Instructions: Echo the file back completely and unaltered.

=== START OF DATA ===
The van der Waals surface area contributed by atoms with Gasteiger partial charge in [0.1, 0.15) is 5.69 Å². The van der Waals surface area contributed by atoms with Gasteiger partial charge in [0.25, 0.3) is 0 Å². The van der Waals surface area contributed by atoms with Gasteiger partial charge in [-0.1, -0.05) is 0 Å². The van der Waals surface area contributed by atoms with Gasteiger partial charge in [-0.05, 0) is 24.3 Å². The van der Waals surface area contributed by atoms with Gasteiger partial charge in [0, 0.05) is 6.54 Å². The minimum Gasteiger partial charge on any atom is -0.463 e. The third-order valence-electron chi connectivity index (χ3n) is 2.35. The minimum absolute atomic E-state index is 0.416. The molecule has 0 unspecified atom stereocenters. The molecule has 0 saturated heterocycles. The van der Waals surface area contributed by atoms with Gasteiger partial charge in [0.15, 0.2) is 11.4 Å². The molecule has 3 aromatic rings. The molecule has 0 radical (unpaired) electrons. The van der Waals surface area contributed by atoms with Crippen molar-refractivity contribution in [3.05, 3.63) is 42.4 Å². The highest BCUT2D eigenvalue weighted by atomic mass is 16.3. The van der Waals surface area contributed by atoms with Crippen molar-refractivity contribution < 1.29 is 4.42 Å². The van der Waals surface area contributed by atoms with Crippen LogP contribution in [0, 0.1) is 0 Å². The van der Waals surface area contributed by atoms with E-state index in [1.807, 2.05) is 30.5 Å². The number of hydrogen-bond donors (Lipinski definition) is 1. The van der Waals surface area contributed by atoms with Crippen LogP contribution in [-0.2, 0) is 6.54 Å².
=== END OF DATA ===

The van der Waals surface area contributed by atoms with Gasteiger partial charge in [0.1, 0.15) is 5.69 Å². The van der Waals surface area contributed by atoms with Gasteiger partial charge in [0.25, 0.3) is 0 Å². The van der Waals surface area contributed by atoms with Gasteiger partial charge in [-0.1, -0.05) is 0 Å². The van der Waals surface area contributed by atoms with Gasteiger partial charge in [-0.05, 0) is 24.3 Å². The van der Waals surface area contributed by atoms with Gasteiger partial charge in [0, 0.05) is 6.54 Å². The minimum Gasteiger partial charge on any atom is -0.463 e. The third-order valence-electron chi connectivity index (χ3n) is 2.35. The minimum absolute atomic E-state index is 0.416. The molecule has 0 unspecified atom stereocenters. The molecule has 0 saturated heterocycles. The van der Waals surface area contributed by atoms with Gasteiger partial charge in [0.15, 0.2) is 11.4 Å². The molecule has 3 aromatic rings. The molecule has 0 radical (unpaired) electrons. The van der Waals surface area contributed by atoms with Crippen molar-refractivity contribution in [3.05, 3.63) is 42.4 Å². The highest BCUT2D eigenvalue weighted by atomic mass is 16.3. The van der Waals surface area contributed by atoms with Crippen molar-refractivity contribution < 1.29 is 4.42 Å². The van der Waals surface area contributed by atoms with Crippen LogP contribution in [0, 0.1) is 0 Å². The van der Waals surface area contributed by atoms with E-state index in [1.807, 2.05) is 30.5 Å². The number of hydrogen-bond donors (Lipinski definition) is 1. The van der Waals surface area contributed by atoms with Crippen LogP contribution in [-0.2, 0) is 6.54 Å².